IRAN Tour Packages | Every year many people travel to Hamedan to visit it’s well-known attraction, Alisaadr water cave, where you can sit in a boat and watch the view, remember every word you have read in “Twenty Thousand Leagues Under the Sea” by Jules Verne, how you pictured it in your mind and get excited about the fact that your visions are real and drawn in the crowd of colors.
During the reign of Darius I (521-485 BC), they discovered Alisadr cave. This can be verified by an old inscription at the entrance of the tunnel. However, the knowledge of the existence of the tunnel was lost; and only rediscovered in 1978 when a local shepherd followed the tunnel searching for water or a lost goat. Residents of Ali Sadr and other nearby villages knew about the existence of the cave. They used it’s water, but no one used it for tourism.
Hamedan mountaineering team with 14 members visited the cave and explored it in 1963.They used simple devices such as flashlights and rubber tube to navigate. They published the news of expedition in local newspapers in 1967.
After the publication of the news, investigators, climbers and naturalists rushed to the site. Hamedan climbers extended the diameter of the entrance by 50 cm in 1973.
The cave was open to visitors in 1975. In the summer of 2001, a German/British expedition surveyed the cave to be 11 kilometers long. The main chamber of the cave is 100 meters by 50 meters and 40 meters high.
The natural entrance to Alisaadr cave (sinkhole) is accessible by roofed stairs. The stairs lead down to a concrete walkway in a dry gallery of approximately 3-4 m of height and 6-8 m width.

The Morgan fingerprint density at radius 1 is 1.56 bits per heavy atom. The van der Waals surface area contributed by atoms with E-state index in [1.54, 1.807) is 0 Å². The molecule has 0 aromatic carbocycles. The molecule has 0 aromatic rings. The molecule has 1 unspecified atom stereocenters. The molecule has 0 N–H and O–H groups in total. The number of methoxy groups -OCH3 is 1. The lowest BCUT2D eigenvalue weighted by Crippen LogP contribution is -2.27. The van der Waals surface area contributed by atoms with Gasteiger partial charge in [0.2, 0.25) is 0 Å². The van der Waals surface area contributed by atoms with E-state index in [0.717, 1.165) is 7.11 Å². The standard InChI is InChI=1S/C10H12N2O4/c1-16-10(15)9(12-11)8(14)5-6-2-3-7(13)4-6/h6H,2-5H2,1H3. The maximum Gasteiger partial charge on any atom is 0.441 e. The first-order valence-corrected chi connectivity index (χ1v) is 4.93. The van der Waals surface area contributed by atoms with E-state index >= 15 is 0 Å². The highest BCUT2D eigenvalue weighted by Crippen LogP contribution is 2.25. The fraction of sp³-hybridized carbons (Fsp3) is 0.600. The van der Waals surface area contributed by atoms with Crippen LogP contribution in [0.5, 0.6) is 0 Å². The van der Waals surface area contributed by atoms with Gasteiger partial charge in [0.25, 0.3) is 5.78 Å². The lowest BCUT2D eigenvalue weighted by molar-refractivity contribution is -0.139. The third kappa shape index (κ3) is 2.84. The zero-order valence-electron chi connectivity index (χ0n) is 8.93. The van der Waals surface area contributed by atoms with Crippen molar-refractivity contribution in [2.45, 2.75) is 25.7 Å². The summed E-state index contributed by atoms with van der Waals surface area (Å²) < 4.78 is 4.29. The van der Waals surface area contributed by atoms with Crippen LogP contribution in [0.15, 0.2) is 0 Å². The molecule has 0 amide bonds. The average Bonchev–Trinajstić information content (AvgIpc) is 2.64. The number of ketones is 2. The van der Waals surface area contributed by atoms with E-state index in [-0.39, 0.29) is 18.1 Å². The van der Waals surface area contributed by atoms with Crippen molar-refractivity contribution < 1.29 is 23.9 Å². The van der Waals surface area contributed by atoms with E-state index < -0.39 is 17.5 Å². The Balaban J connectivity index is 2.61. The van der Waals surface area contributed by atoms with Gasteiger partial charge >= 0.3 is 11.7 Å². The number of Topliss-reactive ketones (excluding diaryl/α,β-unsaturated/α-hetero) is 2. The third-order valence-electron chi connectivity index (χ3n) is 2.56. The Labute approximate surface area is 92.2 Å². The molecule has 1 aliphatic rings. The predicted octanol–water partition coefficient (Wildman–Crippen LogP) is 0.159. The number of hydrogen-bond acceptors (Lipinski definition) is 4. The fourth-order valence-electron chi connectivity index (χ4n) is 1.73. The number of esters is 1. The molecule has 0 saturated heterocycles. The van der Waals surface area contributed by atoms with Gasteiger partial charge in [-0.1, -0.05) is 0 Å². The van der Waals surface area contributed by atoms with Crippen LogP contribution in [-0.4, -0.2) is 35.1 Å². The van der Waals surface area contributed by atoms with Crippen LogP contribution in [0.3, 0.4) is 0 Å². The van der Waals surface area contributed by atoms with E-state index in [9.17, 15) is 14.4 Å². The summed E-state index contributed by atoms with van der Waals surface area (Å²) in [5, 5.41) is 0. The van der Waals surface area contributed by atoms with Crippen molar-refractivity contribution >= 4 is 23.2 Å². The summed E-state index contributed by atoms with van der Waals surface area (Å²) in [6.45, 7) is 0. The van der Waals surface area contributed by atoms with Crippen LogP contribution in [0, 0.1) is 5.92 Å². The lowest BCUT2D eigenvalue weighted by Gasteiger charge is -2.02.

The surface water enters the sinkhole during the wet months of the year, follows the walkway and disappears to the left where the first lake can be found. The dry entrance section of the cave connects through joint-controlled maze of smaller passages to the artificial (main) entrance to Alisaadr cave.
These passages are water-filled in their Southern extensions. The artificial (Main) entrance begins as a 20 m long tunnel that slopes gently downhill to a wide gallery of 15 by 6 m formed under phreatophyte conditions. A calcite/aragonite ledge at the left wall marks a former water level and has some fine stalactites and crystals. To the right of the artificial entrance there is a Tearoom/Cafe for visitors which is operational in the summer.
Expect to spend an hour getting there from Hamadan. There are shuttles and taxis that go to and from the cave regularly. Best to get there early in the morning, especially on Fridays or holidays when it’s likely to be more crowded.
Bring a jacket! the cave is chilly, and don’t forget to wear comfortable shoes. Though you’ll be traversing the cave mostly by boat, there is quite a bit of walking, including stairs. Total tour takes about 2-3 hours depending on whether and which path you are choosing; the “old” path or “new” path.
If you like to travel to Hamedan and enjoy the beautiful nature there, you can check out our Hamedan tour by clicking on the picture above.
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